Dreamweavers, visionaries, plus actors… filmmaking pair Justin Benson and Aaron Moorhead’s latest DIY sci-fi bubbles with mad ideas and eerie pre-apocalyptic vibes. It’s easy to see why the duo have been recruited by Marvel to direct some of its headtrip Moon Knight series: headtrips are what they do – albeit they’re usually the ones on screen experiencing them.
If you imagine a mumblecore X-Files episode featuring a couple of LA slackers and a floating slab of quartz, you’d barely be halfway towards conjuring the slowburn brain-bend of Something in the Dirt. It’s another cerebral rabbit-hole to follow up the ‘time-travel-with-conquistadors’ cosmic musings of 2020’s Synchronic that throws out new ideas almost as quickly as you can absorb them. New Los Angeles neighbours John (Moorhouse) and Levi (Benson) discover a mysterious energy field in Levi’s otherwise nondescript apartment and set to work recording the phenomenon for a hastily cobbled-together documentary. Who knows, they wonder, maybe Netflix will buy it?
John, the kind of hipster evangelical conspiracy nut whose wifi password is ‘Judgment day’, and the mellower Levi, the only man in LA who struggles for bar work, make an unlikely filmmaking team. But they’d soon butting heads like old pros as they start using dramatic recreations to show their close encounter.
That film-within-a-film, which takes in old home video footage and talking-head interviews, diverts the focus enough away from the otherworldly McGuffin to suggest that the energy field Benson and Moorhead are really interested in is the one between artistic collaborators working in close quarters.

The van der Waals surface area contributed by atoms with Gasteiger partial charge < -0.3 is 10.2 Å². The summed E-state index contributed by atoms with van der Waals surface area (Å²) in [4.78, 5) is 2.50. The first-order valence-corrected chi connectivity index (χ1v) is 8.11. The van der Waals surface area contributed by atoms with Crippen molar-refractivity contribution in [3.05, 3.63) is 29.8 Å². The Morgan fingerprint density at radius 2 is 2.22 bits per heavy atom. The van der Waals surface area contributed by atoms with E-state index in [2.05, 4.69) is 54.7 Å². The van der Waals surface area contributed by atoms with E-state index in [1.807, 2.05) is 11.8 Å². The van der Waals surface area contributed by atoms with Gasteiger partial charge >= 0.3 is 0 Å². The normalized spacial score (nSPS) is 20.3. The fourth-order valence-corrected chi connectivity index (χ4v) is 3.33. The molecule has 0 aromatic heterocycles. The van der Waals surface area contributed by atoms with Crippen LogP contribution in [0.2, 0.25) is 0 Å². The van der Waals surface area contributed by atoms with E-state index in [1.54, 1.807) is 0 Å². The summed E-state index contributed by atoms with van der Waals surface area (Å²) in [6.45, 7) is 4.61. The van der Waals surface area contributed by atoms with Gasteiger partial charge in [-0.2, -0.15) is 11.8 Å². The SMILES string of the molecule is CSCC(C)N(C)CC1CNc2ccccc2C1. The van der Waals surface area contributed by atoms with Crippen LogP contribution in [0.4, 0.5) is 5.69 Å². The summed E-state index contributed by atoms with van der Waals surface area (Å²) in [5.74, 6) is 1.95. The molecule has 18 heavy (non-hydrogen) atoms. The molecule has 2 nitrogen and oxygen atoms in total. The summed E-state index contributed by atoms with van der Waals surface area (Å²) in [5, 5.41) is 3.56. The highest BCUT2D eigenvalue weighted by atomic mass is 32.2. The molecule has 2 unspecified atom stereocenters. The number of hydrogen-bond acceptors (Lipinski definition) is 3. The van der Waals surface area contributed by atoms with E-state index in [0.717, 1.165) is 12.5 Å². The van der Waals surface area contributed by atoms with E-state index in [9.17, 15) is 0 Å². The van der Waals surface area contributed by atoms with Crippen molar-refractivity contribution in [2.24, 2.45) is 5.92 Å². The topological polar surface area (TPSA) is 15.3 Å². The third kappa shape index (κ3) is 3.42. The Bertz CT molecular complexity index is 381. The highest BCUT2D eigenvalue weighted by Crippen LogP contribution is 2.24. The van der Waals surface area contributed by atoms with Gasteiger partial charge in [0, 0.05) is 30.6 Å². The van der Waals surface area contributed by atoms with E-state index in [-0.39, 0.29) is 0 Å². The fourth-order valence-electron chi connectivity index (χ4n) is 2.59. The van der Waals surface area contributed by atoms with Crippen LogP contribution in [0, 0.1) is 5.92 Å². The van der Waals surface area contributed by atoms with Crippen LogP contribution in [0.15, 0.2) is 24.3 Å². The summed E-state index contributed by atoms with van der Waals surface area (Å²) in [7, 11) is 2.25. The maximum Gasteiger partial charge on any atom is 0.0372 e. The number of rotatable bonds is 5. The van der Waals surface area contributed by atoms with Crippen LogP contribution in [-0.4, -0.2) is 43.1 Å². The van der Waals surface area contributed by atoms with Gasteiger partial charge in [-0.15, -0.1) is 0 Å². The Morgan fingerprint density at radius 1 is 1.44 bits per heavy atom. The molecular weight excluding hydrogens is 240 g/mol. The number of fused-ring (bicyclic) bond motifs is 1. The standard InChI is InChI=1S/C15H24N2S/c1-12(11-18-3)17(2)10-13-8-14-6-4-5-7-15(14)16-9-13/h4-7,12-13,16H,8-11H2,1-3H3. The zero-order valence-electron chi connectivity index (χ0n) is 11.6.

A DIY sci-fi, bubbling with mad ideas and eerie pre-apocalyptic vibes
As the duo hit creative thermals, bicker over how to tell their story and fumble their equipment, there’s an unmistakable hint of self-own. ‘Are you quoting Dan Brown books right now?’ Levi asks his co-director as he weaves another hare-brained theory. You can easily imagine this pair of pop-culture and hard sci-fi savants throwing similar burns at each other in the writing process.
Something in the Dirt is less satisfying than their best work – 2017 cult sci-fi The Endless – and doesn’t boast the same killer payoff. But it does offer a provocative road map for how conspiracies take shape, as well as some acerbic wit to humanise its sci-fi abstractions. On this evidence, Moon Knight is going to be some trip.
Something in the Dirt premiered at the Sundance Film Festival.